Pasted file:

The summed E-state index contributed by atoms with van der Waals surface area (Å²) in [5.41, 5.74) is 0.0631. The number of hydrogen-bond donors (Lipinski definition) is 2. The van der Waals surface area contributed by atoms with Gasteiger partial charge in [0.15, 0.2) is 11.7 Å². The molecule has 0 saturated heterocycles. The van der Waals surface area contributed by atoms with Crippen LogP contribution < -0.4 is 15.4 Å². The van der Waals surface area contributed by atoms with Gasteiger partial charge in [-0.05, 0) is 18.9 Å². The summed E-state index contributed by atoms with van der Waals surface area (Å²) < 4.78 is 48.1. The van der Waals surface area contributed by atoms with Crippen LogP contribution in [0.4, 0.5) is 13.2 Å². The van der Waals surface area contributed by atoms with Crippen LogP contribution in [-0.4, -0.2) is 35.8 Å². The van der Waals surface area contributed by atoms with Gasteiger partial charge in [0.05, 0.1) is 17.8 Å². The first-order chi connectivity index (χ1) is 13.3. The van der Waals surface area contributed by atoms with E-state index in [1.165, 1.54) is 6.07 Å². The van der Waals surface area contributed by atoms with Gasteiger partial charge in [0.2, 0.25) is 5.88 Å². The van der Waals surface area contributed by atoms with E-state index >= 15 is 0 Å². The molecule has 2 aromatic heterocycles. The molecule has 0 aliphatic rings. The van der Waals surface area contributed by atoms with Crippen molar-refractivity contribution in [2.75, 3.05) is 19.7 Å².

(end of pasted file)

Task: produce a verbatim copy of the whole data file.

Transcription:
The summed E-state index contributed by atoms with van der Waals surface area (Å²) in [5.41, 5.74) is 0.0631. The number of hydrogen-bond donors (Lipinski definition) is 2. The van der Waals surface area contributed by atoms with Gasteiger partial charge in [0.15, 0.2) is 11.7 Å². The molecule has 0 saturated heterocycles. The van der Waals surface area contributed by atoms with Crippen LogP contribution < -0.4 is 15.4 Å². The van der Waals surface area contributed by atoms with Gasteiger partial charge in [-0.05, 0) is 18.9 Å². The summed E-state index contributed by atoms with van der Waals surface area (Å²) < 4.78 is 48.1. The van der Waals surface area contributed by atoms with Crippen LogP contribution in [0.4, 0.5) is 13.2 Å². The van der Waals surface area contributed by atoms with Crippen LogP contribution in [-0.4, -0.2) is 35.8 Å². The van der Waals surface area contributed by atoms with Gasteiger partial charge in [0.05, 0.1) is 17.8 Å². The first-order chi connectivity index (χ1) is 13.3. The van der Waals surface area contributed by atoms with E-state index in [1.165, 1.54) is 6.07 Å². The van der Waals surface area contributed by atoms with Gasteiger partial charge in [0.2, 0.25) is 5.88 Å². The van der Waals surface area contributed by atoms with E-state index >= 15 is 0 Å². The molecule has 2 aromatic heterocycles. The molecule has 0 aliphatic rings. The van der Waals surface area contributed by atoms with Crippen molar-refractivity contribution in [2.75, 3.05) is 19.7 Å².